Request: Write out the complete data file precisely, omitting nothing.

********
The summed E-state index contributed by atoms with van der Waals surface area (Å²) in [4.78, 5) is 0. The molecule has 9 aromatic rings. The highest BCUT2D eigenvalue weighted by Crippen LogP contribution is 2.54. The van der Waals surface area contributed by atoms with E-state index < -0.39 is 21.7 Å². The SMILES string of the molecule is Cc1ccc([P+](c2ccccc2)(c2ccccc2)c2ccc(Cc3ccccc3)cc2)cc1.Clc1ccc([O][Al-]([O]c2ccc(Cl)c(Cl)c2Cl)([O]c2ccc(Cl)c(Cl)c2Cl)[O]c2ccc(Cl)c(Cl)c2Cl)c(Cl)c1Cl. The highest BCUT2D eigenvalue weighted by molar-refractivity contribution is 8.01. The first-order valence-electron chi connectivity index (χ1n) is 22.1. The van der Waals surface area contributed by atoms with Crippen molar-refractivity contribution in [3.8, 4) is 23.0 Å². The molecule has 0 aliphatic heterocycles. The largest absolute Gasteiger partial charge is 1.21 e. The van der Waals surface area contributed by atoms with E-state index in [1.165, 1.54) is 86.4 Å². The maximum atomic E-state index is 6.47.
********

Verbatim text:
The summed E-state index contributed by atoms with van der Waals surface area (Å²) in [4.78, 5) is 0. The molecule has 9 aromatic rings. The highest BCUT2D eigenvalue weighted by Crippen LogP contribution is 2.54. The van der Waals surface area contributed by atoms with E-state index < -0.39 is 21.7 Å². The SMILES string of the molecule is Cc1ccc([P+](c2ccccc2)(c2ccccc2)c2ccc(Cc3ccccc3)cc2)cc1.Clc1ccc([O][Al-]([O]c2ccc(Cl)c(Cl)c2Cl)([O]c2ccc(Cl)c(Cl)c2Cl)[O]c2ccc(Cl)c(Cl)c2Cl)c(Cl)c1Cl. The highest BCUT2D eigenvalue weighted by molar-refractivity contribution is 8.01. The first-order valence-electron chi connectivity index (χ1n) is 22.1. The van der Waals surface area contributed by atoms with Crippen molar-refractivity contribution in [3.8, 4) is 23.0 Å². The molecule has 0 aliphatic heterocycles. The largest absolute Gasteiger partial charge is 1.21 e. The van der Waals surface area contributed by atoms with E-state index in [1.165, 1.54) is 86.4 Å². The maximum atomic E-state index is 6.47.